Whiskey is one among the most preferred element in the cocktail and beverage cart. Conventionally speaking, whiskey is an amber colored distilled spirit mainly made from fermented grains. The potential process of making whiskey is complex and requires highly crafted hands. The store bought whiskey typically offers a bittersweet taste. But making whiskey at home allows one to instill the desired amount of flavor and taste.
Making your own cup of whiskey might be a prolonged process but it is definitely worth it. You will need the following ingredients –
- Suitable grain for malting
- Appropriate amount of water
Furthermore you would need several equipments-
- Grain grinder
- Kettle Pot (Electric or Stovetop)
- Fermentation container
- Air lockers
- Oak Barrels
First things first, you must choose the base for your beverage. Single malted high quality whiskey is generally made from barley but you can choose any other grain like rye, corn, wheat according to the availability. Corn yields more sugar and hence we will proceed with it because it is also least expensive.
Step 1- Sprouting/Malting
Sprouting simply means soaking the corn in warm water and letting it grow. Put 4.5 kg of untreated kernel corn in a sack and place the sack in container. Then, add warm water in the sack so that the corn gets immersed completely.
Keep the bag in the warm, dry and dark environment for about a week and a half (8-10 days). During this time, make sure the temperature of corn stays between 62⁰ and 82⁰ F (17⁰ and 30⁰ C).
After the sprouts grow 0.6cm long, rinse the corn with clean water. Try to remove the sprouted roots and discard them. Malting allows the enzymes in the corn to convert starch into sugar which eventually take the shape of alcohol.
Step 2: Mashing
It’s time for crushing the corn using a rolling pin or any other large implement like grain grinder. This is known as Mashing. Once all the kernels have been broken apart. It’s time for the yeast. Some online whiskey shops also furnish the ingredients and ways for whiskey making.
Step 3: Fermentation
Add 5 gallons (18.9L) of boiling hot water to the pile of mashed corn. Allow the mash to cool down to 30⁰C. The mash must be considerably warm for yeasting to happen. Once the required temperature is reached, add the yeast to the top of the mash and close the lid on the fermented.
Vent your fermenter with an airlock. Air lockers allow the carbon dioxide to escape but no air to get into the mash. If any air gets into the mash, the yeast wouldn’t work.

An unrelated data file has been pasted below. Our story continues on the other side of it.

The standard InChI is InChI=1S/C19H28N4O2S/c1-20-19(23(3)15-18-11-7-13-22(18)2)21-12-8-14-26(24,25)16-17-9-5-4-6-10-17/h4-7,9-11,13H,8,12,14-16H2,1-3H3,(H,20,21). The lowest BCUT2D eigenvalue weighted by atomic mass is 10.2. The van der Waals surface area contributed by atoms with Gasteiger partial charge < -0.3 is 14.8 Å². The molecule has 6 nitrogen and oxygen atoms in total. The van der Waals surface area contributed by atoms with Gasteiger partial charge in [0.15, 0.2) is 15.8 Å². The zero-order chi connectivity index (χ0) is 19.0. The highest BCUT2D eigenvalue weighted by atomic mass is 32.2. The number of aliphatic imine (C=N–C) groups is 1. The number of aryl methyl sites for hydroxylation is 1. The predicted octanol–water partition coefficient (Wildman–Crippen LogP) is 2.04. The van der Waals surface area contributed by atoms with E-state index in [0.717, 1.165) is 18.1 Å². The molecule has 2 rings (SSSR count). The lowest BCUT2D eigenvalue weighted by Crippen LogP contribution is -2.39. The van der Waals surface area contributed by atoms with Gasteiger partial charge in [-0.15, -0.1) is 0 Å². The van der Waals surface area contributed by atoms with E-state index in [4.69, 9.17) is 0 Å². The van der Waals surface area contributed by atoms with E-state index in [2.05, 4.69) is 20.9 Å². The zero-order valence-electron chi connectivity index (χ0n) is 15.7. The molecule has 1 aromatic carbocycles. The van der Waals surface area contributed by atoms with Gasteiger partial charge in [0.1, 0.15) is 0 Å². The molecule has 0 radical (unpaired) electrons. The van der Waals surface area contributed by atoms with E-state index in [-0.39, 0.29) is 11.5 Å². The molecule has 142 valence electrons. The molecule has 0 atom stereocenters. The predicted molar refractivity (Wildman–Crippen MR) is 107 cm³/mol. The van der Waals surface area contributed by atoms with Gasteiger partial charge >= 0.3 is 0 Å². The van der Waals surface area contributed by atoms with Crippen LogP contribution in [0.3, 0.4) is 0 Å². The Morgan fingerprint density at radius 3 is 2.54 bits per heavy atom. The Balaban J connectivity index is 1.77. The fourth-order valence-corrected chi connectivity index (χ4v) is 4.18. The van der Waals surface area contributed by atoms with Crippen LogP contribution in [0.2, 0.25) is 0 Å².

Now let your mash ferment in a warm environment. The very process will take somewhat 5-10 days. It’s important to use hydrometer to constantly track the temperature. It is ready for distillation if the temperature is same for consecutively 2-3 days.
Step 4: Distilling
Now strain the mash using cheesecloth into a still. Try to keep the transferred mash solid free. The clean mash not containing any particulate solids is called the wash or sour mash. At this point 15% of alcohol is already achieved.
Now heat the wash in the container slowly until it starts boiling. You don’t want to rush the process or else the wash will burn and the flavors will wash off. Take a good about 30 minutes to 1 hr until it begins to boil.
The temperature zone must be between 78⁰C – 100⁰C. When the alcohol inside the mash will turn into vapor, use a condenser to convert the vapor back into liquid. The formed liquid gets poured into a new container via the condenser. That is your liquor. The first 100ml should be discarded because they are a mixture of volatile compounds and are not advised to be consumed. It can be compared to pure methanol.
After 100ml the actual good alcohol that must be collected in batches. When the condenser hits 80-85⁰ C, you will see the valuable matter. It is referred to as the body of distillate. Collect the body until thermometer hits 96⁰C. Turn off the heat source and let the pot still cool down completely.
Step 5: Maturing/Ageing
At this point you have high AVB whiskey so now you need to dilute it down to 40-50% ABV (Alcohol by Volume). You can use the proof and tralle hydrometer to test the ABV.
Ageing makes it smoother and gives it a distinctive taste. Generally the whiskey is aged in oak barrels. When bottled, they stop aging. Barrels must be carefully charred and toasted first. After your whiskey is aged dilute it before you bottle it for a comfortable drinking experience.
Cheerio! Check – Whiskey Price in Delhi